James Blunt in Cockney Slang Dictionary

Funny story written by Philip Wright

Monday, 9 August 2010

image for James Blunt in Cockney Slang Dictionary
"Stop acting like a James Blunt."

English singer/ songwriter, James Blunt has revealed his distress at being included in the 2010 edition of The Cockney Slang Dictionary.

The book which features alphabetical examples of cockney slang and their meanings, has been on sale annually since 1953 and features such classics as, "Dog and bone (phone)" and "Apples and pears (stairs.)"

However, the last four editions have taken into account more mainstream and modern examples of Cockney Slang, including "Jimmy Riddle," "Horse and cart" and now "James Blunt."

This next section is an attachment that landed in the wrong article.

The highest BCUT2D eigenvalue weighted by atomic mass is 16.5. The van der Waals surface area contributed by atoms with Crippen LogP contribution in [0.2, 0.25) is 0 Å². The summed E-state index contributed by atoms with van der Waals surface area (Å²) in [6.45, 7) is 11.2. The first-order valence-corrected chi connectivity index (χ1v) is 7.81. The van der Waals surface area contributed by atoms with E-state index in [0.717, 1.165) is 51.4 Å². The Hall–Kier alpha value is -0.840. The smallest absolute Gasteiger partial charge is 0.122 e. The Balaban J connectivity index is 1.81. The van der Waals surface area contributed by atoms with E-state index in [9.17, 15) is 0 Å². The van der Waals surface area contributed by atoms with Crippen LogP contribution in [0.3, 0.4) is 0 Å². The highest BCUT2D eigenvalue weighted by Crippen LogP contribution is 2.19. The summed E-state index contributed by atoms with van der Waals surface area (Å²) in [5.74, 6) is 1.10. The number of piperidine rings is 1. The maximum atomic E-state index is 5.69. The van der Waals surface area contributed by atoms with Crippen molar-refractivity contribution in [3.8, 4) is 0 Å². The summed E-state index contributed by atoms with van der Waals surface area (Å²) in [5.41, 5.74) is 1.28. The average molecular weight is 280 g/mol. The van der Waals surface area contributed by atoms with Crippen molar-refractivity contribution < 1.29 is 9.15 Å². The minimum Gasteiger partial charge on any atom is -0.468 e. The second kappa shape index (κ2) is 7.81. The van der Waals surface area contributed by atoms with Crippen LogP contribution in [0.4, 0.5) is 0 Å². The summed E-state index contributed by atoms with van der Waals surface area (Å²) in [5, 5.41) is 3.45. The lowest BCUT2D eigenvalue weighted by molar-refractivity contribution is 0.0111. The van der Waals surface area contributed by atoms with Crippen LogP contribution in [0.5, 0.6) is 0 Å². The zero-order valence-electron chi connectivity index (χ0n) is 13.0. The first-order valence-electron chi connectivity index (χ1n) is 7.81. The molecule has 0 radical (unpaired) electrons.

"The term "James Blunt" has made it into this years edition due to its overwhelming use and accuracy." said Pamela LoVocab of The Cockney Slang Dictionary.
She continued, "It rhymes and he is one, meaning it is the perfect example of modern Cockney slang. All variations on the usage of this term are listed in the dictionary; for example, "Stop acting like a James Blunt."

James Blunt was unavailable for comment but his publisher released a statement to the press:

"James is extremely saddened and distressed by his inclusion in The Cockney Slang Dictionary. He feels that he isn't a "James Blunt" but a nice, generous and enjoyable person to be with."

It is reported that Blunt is considering taking legal action to try and have his name removed from the book.

More information will be reported on this case when it develops.

The funny story above is a satire or parody. It is entirely fictitious.

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